Democrats see real fight in California special election
When Republican Craig Huey got into the runoff in California’s 36th district special election, it came as a surprise. An even bigger surprise: it looks like Huey might actually have an outside chance at winning.
Before the May 17 “jungle primary” to replace retired Rep. Jane Harman (D) observers were expecting a race between two liberal Democrats, Los Angeles City Councilwoman Janice Hahn and California Secretary of State Debra Bowen. Instead, Huey came in second to Hahn thanks to low turnout and a fractured Democratic field. Both advanced to a run-off that Hahn seemed almost certain to win.
Yet Democrats appear to be treating this race as a real fight. Hahn’s campaign went hard after a third-party web ad that depicted the Democrat as a stripper. Even after Huey personally denounced the video as racist and sexist, Hahn alleged coordination between him and the outside group that made it.
“We’re fighting hard in that race,” House Minority Leader Nancy Pelosi told the Post Wednesday. “It’s not as easy a race, as overwhelming a race and Democratic seat as people like to think it is.” In reference to the anti-Hahn ad, Pelosi said, “It's a contest, and they know that.”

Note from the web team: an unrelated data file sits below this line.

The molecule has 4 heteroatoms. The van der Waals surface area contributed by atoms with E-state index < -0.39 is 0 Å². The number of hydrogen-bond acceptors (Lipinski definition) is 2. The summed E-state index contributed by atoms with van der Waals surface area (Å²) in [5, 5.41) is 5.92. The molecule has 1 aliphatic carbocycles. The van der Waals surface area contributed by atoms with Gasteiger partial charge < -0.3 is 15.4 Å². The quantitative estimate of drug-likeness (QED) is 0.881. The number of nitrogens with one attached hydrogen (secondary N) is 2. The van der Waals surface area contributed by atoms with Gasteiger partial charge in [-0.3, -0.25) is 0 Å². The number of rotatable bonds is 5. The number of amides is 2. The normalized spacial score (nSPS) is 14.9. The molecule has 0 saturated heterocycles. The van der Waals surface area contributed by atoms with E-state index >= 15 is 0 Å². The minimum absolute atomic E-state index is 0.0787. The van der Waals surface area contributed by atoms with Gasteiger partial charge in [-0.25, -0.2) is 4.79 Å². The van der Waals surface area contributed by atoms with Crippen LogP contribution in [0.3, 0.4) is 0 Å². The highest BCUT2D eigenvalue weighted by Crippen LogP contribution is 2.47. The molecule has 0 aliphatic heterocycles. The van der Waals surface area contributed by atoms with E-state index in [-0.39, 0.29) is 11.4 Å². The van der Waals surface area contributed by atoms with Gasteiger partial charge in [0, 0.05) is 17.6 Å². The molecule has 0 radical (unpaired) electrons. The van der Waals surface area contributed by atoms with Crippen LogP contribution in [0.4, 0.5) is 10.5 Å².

This is a district that went to John Kerry in 2004 by 59 percent and President Obama in 2008 by 64 percent. In the special election primary, the five Democrats combined took almost 57 percent of the total, while the six Republicans took just 41 percent. So what gives?
Huey is a millionaire who has poured half a million dollars into his campaign. He’s new to politics, so he has no record to defend. The election is on July 12, a week after the fourth of July holiday in a city where politics is not a major concern. There was also a bitter Democratic primary, in which Hahn went negative on Bowen and Bowen supporters painted Hahn as an unscrupulous insider.
"A July 12 election is not a time when very many Democratic voters are awake and paying attention,” said Eric Bauman, chairman of the Los Angeles Democratic Party. “The Democratic party is not going to fall asleep at the wheel and lose a seat that certainly belongs in our column.”
The National Republican Congressional Committee just sent out a press release attacking Hahn, showing there’s some GOP interest in the race “Huey deserves a lot of credit for competing in such a heavily Democratic district,” said NRCC spokesman Tyler Houlton.
While Huey has focused on the economy and stayed vague about his other positions, Hahn has been working overtime to paint her opponent as extreme on social issues. Mailers and ads compared Huey to former Alaska governor Sarah Palin.
“We’ve always known this was going to be a competitive campaign,” said Hahn campaign manager Dave Jacobson. “Once voters know the difference between the candidates, it’s clear that they will side with Hahn.”
Special elections are always unpredictable — as Huey’s unexpected second-place finish showed — and Democrats can’t be caught off-guard again.
Paul Kane contributed to this report.